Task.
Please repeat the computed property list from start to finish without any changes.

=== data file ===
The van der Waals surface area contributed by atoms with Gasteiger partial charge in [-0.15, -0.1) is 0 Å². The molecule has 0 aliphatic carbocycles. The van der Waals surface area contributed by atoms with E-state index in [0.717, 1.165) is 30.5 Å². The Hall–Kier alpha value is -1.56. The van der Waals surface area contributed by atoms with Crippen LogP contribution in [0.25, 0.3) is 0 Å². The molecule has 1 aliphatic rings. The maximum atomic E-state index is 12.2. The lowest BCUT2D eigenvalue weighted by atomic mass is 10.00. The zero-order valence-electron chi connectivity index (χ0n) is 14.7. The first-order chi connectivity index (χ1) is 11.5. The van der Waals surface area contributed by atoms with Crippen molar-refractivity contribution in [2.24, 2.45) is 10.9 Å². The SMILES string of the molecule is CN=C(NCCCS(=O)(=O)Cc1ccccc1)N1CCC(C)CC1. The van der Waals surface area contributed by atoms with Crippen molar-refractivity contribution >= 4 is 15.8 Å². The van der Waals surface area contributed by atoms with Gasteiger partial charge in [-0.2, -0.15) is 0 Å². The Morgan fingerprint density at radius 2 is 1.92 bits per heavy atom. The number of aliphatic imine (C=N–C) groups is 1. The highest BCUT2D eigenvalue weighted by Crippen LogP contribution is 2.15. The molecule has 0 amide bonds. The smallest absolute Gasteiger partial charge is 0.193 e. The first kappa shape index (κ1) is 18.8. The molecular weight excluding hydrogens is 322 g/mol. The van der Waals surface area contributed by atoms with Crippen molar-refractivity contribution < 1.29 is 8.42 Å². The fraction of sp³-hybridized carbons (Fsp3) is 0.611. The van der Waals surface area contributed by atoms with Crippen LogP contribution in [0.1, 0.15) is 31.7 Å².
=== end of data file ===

The van der Waals surface area contributed by atoms with Gasteiger partial charge in [-0.15, -0.1) is 0 Å². The molecule has 0 aliphatic carbocycles. The van der Waals surface area contributed by atoms with E-state index in [0.717, 1.165) is 30.5 Å². The Hall–Kier alpha value is -1.56. The van der Waals surface area contributed by atoms with Crippen LogP contribution in [0.25, 0.3) is 0 Å². The molecule has 1 aliphatic rings. The maximum atomic E-state index is 12.2. The lowest BCUT2D eigenvalue weighted by atomic mass is 10.00. The zero-order valence-electron chi connectivity index (χ0n) is 14.7. The first-order chi connectivity index (χ1) is 11.5. The van der Waals surface area contributed by atoms with Crippen molar-refractivity contribution in [2.24, 2.45) is 10.9 Å². The SMILES string of the molecule is CN=C(NCCCS(=O)(=O)Cc1ccccc1)N1CCC(C)CC1. The van der Waals surface area contributed by atoms with Crippen molar-refractivity contribution >= 4 is 15.8 Å². The van der Waals surface area contributed by atoms with Gasteiger partial charge in [-0.2, -0.15) is 0 Å². The Morgan fingerprint density at radius 2 is 1.92 bits per heavy atom. The number of aliphatic imine (C=N–C) groups is 1. The highest BCUT2D eigenvalue weighted by Crippen LogP contribution is 2.15. The molecule has 0 amide bonds. The smallest absolute Gasteiger partial charge is 0.193 e. The first kappa shape index (κ1) is 18.8. The molecular weight excluding hydrogens is 322 g/mol. The van der Waals surface area contributed by atoms with Crippen molar-refractivity contribution < 1.29 is 8.42 Å². The fraction of sp³-hybridized carbons (Fsp3) is 0.611. The van der Waals surface area contributed by atoms with Crippen LogP contribution in [0.1, 0.15) is 31.7 Å².